Landed in Kuala Lumpur on the second day of the Thaipusam Festival. Since I’ve already missed a good chunk of the activities, I wasted no time and headed out to Batu Caves after checking in at the hotel.
Batu Caves was bustling even as late into the evening with devotees and revelers. There were various carnival rides and games and lots of food.
To Get Here. Forget driving all the way to the Batu Caves, as parking can be a problem. The best way is by train. Alight at the last station (Batu Caves. 1 RM). During the festival dates the train runs for 24 hours, so getting back to the city shouldn’t be a problem if you intend on staying out late
Thaipusam is a time for penance, in a test of mind over matter. The main draw of the festival are the kavadi bearers, devotees who either drag "physical burdens" hooked to their backs or balanced on their shoulders. Some of these canopies can weigh up to 30 kgs. Equally quite a spectacle are those with face and body piercings which symbolizes Lord Murugan’s gift of a vel (spear) from his mother, Parvati. The devotees climb up the Batu Caves, all 272 steps of it, carryingtheir heavy kavadis.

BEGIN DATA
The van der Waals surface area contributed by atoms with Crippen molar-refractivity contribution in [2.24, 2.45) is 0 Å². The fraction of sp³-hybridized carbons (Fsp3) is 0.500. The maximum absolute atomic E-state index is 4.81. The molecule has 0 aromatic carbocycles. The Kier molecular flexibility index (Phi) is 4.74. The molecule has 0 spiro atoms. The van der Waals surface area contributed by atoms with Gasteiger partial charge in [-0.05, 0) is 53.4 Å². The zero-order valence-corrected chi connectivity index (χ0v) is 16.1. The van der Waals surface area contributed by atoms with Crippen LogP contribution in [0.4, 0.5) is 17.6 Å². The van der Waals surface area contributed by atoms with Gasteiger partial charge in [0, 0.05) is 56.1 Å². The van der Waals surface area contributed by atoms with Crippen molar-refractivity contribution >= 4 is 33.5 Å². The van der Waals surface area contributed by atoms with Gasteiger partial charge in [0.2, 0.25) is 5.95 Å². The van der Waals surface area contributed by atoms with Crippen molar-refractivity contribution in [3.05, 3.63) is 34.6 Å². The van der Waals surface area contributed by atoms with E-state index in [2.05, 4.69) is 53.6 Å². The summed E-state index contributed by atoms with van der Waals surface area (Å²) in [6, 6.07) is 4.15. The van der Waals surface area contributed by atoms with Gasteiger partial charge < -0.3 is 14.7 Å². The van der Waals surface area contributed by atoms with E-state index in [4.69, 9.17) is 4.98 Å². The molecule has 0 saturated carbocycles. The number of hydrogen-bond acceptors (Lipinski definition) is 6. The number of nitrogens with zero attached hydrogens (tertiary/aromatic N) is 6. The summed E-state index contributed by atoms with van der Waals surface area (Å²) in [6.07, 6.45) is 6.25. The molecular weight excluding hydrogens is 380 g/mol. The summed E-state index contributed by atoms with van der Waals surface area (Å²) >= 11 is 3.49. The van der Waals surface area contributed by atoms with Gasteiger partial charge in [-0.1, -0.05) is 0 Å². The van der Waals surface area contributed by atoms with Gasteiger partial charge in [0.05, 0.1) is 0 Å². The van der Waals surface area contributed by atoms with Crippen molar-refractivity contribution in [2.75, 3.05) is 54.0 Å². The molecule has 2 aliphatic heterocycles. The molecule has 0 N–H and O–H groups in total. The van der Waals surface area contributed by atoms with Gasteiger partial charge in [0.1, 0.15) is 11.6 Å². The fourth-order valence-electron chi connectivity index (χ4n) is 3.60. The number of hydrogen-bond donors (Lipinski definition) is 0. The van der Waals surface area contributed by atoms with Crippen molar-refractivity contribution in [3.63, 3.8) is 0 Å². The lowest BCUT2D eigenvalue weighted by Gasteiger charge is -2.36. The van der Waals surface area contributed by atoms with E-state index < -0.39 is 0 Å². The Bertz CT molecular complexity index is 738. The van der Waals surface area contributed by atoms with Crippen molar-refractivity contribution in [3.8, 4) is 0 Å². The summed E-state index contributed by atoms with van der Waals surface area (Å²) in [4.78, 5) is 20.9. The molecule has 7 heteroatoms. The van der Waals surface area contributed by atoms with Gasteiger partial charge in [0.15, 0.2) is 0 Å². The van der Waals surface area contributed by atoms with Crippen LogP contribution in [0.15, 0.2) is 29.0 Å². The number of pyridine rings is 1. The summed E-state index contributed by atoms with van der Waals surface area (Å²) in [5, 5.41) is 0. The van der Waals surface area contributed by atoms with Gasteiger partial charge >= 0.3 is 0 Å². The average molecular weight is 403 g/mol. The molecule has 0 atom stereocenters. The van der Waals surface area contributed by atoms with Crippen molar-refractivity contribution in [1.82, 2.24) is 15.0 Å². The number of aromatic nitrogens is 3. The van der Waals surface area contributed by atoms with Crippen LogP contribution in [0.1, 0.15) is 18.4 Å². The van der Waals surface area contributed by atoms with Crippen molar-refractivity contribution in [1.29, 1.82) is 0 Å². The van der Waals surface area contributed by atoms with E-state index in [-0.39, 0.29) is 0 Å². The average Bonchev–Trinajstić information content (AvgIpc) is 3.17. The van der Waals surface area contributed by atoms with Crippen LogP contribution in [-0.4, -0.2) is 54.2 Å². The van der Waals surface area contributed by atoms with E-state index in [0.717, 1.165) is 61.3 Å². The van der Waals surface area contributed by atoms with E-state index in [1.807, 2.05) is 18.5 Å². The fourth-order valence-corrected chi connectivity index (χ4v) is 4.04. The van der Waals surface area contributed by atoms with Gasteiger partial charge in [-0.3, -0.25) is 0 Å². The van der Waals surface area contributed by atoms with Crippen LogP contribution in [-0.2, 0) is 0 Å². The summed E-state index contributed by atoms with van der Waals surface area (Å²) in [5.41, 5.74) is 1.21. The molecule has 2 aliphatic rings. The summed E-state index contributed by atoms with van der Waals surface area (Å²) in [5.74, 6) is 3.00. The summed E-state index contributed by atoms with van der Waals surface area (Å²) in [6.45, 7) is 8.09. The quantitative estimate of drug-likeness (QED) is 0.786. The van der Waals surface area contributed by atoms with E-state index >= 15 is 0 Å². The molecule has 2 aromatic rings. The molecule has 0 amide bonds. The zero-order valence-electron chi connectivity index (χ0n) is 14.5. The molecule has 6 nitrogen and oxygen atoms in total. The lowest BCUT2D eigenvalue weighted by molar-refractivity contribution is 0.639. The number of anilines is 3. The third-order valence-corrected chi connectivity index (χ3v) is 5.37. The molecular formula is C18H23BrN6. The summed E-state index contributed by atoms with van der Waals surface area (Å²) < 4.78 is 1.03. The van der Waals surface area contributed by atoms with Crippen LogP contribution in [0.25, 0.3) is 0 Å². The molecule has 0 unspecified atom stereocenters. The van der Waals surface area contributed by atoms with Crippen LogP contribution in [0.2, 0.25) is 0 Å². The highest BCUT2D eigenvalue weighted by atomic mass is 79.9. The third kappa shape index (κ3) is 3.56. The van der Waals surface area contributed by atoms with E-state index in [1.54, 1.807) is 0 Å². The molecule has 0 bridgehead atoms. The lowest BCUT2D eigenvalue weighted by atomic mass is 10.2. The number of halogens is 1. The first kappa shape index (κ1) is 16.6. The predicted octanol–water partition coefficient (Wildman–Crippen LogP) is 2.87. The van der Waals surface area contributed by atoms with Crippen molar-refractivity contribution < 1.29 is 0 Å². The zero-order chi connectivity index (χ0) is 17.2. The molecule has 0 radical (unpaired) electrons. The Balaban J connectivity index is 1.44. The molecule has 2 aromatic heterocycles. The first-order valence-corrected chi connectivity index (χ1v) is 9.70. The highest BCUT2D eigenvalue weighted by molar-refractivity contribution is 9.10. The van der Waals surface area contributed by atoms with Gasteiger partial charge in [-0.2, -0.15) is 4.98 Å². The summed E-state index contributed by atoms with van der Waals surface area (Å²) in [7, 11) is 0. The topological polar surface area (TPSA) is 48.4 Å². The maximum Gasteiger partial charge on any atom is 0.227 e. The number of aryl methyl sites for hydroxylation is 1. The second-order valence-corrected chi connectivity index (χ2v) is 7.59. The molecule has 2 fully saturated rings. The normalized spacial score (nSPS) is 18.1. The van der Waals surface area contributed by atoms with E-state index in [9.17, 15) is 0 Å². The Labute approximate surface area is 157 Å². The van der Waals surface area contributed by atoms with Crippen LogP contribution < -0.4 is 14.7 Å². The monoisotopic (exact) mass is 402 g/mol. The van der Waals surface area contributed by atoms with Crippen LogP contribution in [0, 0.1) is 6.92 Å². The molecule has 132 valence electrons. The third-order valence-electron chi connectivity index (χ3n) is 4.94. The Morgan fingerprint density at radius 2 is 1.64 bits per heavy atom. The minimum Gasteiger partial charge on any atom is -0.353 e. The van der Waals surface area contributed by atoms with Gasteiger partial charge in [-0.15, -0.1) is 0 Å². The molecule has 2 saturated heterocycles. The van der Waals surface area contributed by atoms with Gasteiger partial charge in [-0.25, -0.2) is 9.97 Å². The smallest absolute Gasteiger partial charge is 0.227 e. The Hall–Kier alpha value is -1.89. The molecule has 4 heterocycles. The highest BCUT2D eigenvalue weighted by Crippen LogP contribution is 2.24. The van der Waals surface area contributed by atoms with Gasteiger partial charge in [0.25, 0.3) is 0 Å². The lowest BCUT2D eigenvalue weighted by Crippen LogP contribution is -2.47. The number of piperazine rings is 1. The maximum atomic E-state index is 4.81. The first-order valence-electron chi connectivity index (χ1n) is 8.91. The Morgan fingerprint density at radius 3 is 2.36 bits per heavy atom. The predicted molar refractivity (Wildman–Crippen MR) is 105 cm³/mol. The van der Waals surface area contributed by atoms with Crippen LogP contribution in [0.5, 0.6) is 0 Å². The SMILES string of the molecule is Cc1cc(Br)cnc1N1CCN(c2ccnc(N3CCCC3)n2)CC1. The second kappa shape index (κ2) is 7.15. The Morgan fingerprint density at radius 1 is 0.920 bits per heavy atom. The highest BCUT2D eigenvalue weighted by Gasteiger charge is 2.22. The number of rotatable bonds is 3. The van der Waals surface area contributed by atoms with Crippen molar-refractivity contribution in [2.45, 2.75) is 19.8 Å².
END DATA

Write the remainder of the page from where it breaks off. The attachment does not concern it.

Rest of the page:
See. Cleansing rituals take place on a river just near the caves across the railway track. Devotees also shower here as part of their cleansing and get their heads shaved at makeshift stalls just outside the train station.
Photography: Don’t use fill-in flash as this can be distracting to the devotees. Also no need for big long lenses as you can get really close to the participants anyway. Be mindful of your actions and be respectful at all times. Take note that this is a religious event, not a safari.
KL prepares for the Chinese Lunar New Year
Yee Sang is meant to usher in wealth and prosperity for the coming Lunar Year. It is also the name of the dish that originated in China and has become a big part of the Chinese New Year festivities in Malaysia.